Takeaways from the Supreme Court’s decision on January 6 charges and what it means for Donald Trump

The Supreme Court on Friday limited the power of prosecutors to pursue obstruction charges against those who rioted at the US Capitol on January 6, 2021, narrowing a law that could have tacked years onto the sentences of hundreds of defendants.

The decision had implications for former President Donald Trump, who was charged with the same crime – though that impact appeared to be more limited than some initially predicted. Two Trump nominees – Justices Neil Gorsuch and Brett Kavanaugh – joined the majority.

At issue was a law passed in the wake of the Enron scandal in 2001 that bars people from obstructing an official proceeding. The Biden administration argued that the counting of electoral votes in Congress that was interrupted by a mob of Trump supporters counted.

But the Supreme Court’s 6-3 decision narrowed the scope of the law, potentially forcing a reopening of the cases against at least some of the rioters.

Here are some key takeaways from the decision.

Charges against Trump not likely affected

The people who pushed their way into the Capitol aren’t the only ones who are facing the obstruction charge. Special counsel Jack Smith also charged former President Donald Trump with the same crime.

But even before the court’s decision was handed down, Smith made clear that the charge was based on different circumstances in Trump’s case. Those charges were based on Trump’s attempt to organize and send a slate of fake electors to Congress – actions that look a lot more like the evidence tampering that was targeted by the obstruction law.

Smith has argued in court filings that the charge against Trump should survive even if the court ruled the way it did, pointing particularly to the indictment’s allegations about the fraudulent electors plot.

The Supreme Court’s opinion did not address the fake electors scheme specifically. But Chief Justice John Roberts, writing for the majority, nodded to the possibility that the obstruction statute would be violated “by creating false evidence – rather than altering incriminating evidence.”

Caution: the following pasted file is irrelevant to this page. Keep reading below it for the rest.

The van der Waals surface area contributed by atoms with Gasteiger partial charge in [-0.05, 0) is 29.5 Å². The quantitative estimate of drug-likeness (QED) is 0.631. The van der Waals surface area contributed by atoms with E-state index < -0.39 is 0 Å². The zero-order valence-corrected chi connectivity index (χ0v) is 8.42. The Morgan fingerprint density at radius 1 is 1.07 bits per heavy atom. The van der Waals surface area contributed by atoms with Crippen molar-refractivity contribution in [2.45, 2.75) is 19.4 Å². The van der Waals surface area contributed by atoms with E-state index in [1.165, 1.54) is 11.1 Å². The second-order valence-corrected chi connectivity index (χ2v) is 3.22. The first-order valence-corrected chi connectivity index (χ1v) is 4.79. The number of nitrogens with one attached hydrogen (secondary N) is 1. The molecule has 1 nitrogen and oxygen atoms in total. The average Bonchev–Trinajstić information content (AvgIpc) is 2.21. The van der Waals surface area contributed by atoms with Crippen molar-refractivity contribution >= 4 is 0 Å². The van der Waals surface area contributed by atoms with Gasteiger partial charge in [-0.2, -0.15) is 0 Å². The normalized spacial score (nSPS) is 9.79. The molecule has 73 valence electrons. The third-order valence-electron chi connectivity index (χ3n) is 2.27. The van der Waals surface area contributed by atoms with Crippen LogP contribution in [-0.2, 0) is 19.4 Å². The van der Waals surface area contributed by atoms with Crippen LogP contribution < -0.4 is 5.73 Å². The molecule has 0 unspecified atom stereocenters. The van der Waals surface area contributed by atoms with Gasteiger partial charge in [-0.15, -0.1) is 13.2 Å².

That line could prove to be a significant problem for Trump.

Trump celebrates anyway and looks to immunity ruling

Politically, though, the former president – who has frequently sought to undercut the criminal justice system – appeared eager to frame the decision as a major loss for the Justice Department.

Trump took to social media to describe the decision as a “BIG WIN!”

But even within Trump world there was a recognition that the impact may be limited for the former president.

The likely best-case scenario, an adviser to Trump’s legal team told CNN, is that the new ruling weakens the obstruction charges against Trump, rather than prompting the charge to be dismissed. That narrowing might not even happen until appeal, the adviser said, adding that they did not expect the new ruling to delay the trial proceedings the way the pending immunity dispute could.

Still, Trump’s legal team expects to file motions based the decision in an attempt to get obstruction counts against the former president dismissed, according to a source familiar with the matter. While legal experts say they are unlikely to be successful, the source says the team will still exercise that option on behalf of the client.

At the very least, those attempts could further delay a possible trial in the case, which is already at risk of not happening before the November election.

What is far more important for Trump is the Supreme Court’s pending decision on immunity. Trump has argued for sweeping immunity for his efforts to overturn the 2020 election.

That decision is expected to land Monday.

Hundreds of other charges are pending

The opinion gives the Justice Department room to refile cases against at least some rioters accused of obstruction, because it will continue to allow them to prosecute in situations in which people attempted to impact “documents” and “other things” used in an official proceeding.

Approximately 249 cases involving the obstruction charge are pending – and in every one of those cases, the defendant faces other charges, including felonies and misdemeanors. About 52 people were convicted and sentenced with the obstruction charge as their only felony. Of those, 27 people are currently incarcerated, according to prosecutors.